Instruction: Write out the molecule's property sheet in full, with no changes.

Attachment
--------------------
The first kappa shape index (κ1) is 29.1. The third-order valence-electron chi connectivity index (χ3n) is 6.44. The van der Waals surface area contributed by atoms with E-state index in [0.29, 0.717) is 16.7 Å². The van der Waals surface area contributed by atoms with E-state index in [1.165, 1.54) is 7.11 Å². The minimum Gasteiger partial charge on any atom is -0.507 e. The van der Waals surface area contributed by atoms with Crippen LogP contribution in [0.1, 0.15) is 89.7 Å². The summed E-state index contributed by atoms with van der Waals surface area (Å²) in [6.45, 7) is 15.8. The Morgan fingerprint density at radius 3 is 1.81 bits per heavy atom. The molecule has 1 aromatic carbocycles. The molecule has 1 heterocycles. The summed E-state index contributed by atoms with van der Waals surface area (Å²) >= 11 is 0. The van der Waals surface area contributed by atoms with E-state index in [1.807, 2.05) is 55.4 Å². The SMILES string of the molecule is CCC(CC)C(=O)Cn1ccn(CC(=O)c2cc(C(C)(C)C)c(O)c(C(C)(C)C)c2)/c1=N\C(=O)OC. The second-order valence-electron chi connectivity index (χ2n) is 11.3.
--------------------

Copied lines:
The first kappa shape index (κ1) is 29.1. The third-order valence-electron chi connectivity index (χ3n) is 6.44. The van der Waals surface area contributed by atoms with E-state index in [0.29, 0.717) is 16.7 Å². The van der Waals surface area contributed by atoms with E-state index in [1.165, 1.54) is 7.11 Å². The minimum Gasteiger partial charge on any atom is -0.507 e. The van der Waals surface area contributed by atoms with Crippen LogP contribution in [0.1, 0.15) is 89.7 Å². The summed E-state index contributed by atoms with van der Waals surface area (Å²) in [6.45, 7) is 15.8. The Morgan fingerprint density at radius 3 is 1.81 bits per heavy atom. The molecule has 1 aromatic carbocycles. The molecule has 1 heterocycles. The summed E-state index contributed by atoms with van der Waals surface area (Å²) >= 11 is 0. The van der Waals surface area contributed by atoms with E-state index in [1.807, 2.05) is 55.4 Å². The SMILES string of the molecule is CCC(CC)C(=O)Cn1ccn(CC(=O)c2cc(C(C)(C)C)c(O)c(C(C)(C)C)c2)/c1=N\C(=O)OC. The second-order valence-electron chi connectivity index (χ2n) is 11.3.